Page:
Family habits set problem / Reporter North; Gatton Lockyer Brisbane Valley Star

New research has been done into teen drinking by the University of Queensland. Dr Rosa Alati (School of Population Health) at the University of Queensland found that children of depressed mothers who drank regularly had a greater risk of developing alcohol disorders.


Shedding puppy fat key to low blood pressure / Armidale Express
Fat loss keeps pressure off / Sun Herald (Sydney); Sunday Herald Sun; Sunday Mail; The Sunday Telegraph (NSW); Sunday Times

Overweight children who can shed their puppy fat by age 14 can expect lower blood pressure, according to a University of Queensland study. Lead researcher, Dr Abdullah Al Mamun from UQ`s School of Population Health found children who were overweight at both ages or at age 14, had average blood pressure rates as high as 117 mm Hg (millimetres mercury).

JULY 2005

Supersized across the generations / Readers Digest

A UQ and Brisbane`s Mater Hospital joint study measured the body mass of almost 3000 kids at birth, age five and 14. Researchers found at least one overweight parent tipped the scales towards the likelihood of unhealthy weight gain in the children.

JUNE 2005

Young and depressed? Research questions role of social environment / Sunshine Coast Daily
Kids tougher than believed / Townsville Bulletin; Adelaide Advertiser; Canberra Times
Child depression not environmental: study / Launceston Examiner
Environment not a major factor in child depression / Sunraysia Daily (Mildura)

A child`s social environment may only have a small effect on whether young children become depressed, new research by UQ shows. Comments by UQ`s Prof Jake Najman (School of Social Science).

Children born with depression / Advertiser (Adelaide); The Mercury (Hobart); Courier Mail
Children born with the blues - Depression drug link / Sunday Telegraph (Sydney)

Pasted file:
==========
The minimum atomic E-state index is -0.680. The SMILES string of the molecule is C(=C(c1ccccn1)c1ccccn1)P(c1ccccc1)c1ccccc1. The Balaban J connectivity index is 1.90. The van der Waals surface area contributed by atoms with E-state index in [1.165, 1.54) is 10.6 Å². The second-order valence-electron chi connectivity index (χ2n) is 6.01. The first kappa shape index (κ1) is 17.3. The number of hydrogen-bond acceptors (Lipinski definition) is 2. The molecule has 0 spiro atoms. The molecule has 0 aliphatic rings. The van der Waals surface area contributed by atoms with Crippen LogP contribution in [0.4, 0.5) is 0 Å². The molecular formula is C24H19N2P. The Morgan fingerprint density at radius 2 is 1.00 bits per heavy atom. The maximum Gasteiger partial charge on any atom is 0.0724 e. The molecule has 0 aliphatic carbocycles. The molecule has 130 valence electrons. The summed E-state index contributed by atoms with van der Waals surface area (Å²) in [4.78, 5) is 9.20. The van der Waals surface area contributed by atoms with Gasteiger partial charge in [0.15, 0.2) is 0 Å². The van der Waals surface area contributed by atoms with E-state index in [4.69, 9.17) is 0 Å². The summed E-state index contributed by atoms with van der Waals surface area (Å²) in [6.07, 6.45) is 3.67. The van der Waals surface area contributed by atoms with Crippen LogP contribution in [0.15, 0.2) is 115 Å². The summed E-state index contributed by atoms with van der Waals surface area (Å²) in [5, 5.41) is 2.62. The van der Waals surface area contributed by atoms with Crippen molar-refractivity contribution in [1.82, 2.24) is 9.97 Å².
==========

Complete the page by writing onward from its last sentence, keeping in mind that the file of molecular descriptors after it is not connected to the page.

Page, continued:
Children with a low birth weight or those who are exposed to drugs or toxins while in the womb are more likely to suffer depression. An Australian study has found biological factors contribute more to childhood depression than traumatic events such as family breakdown. UQ`s Professor Jake Najman (School of Social Science) conducted the research.

Life Matters: Study on childhood depression / Radio National - ABC Radio

McCrossin interviews UQ`s Professor Jake Najman (Social Science) about a study into childhood depression. Prof. Najman says it is a study that has been going for almost 30 years but this particular paper looks at the early elements of depression in very young children. He explains that they are asking what is the evidence that children as young as five get depression and can we understand the kinds of things that produce that depression. Audience: 59,700

Depression - Drinking factor / Courier Mail (Brisbane)

Work done by Dr Rosa Alati, a research fellow from The University of Queensland`s School of Population Health, and colleagues from UQ and the University of Bristol, showed women who have more than 15 drinks a week have an increased risk of experiencing mental illness.

Research links heavy drinking and increased mental health risk / Brisbane 4RN Radio News; 612 ABC Brisbane Radio News; ABC TV
Health report - Bad News / Sun Herald (Sydney)

Dr Rosa Alati from the University of Queensland`s School of Population Health has found that women who drink 15 standard alcoholic drinks a week are more likely to experience common mental illness.

Heavy drinking linked to mental health risk / Northern Miner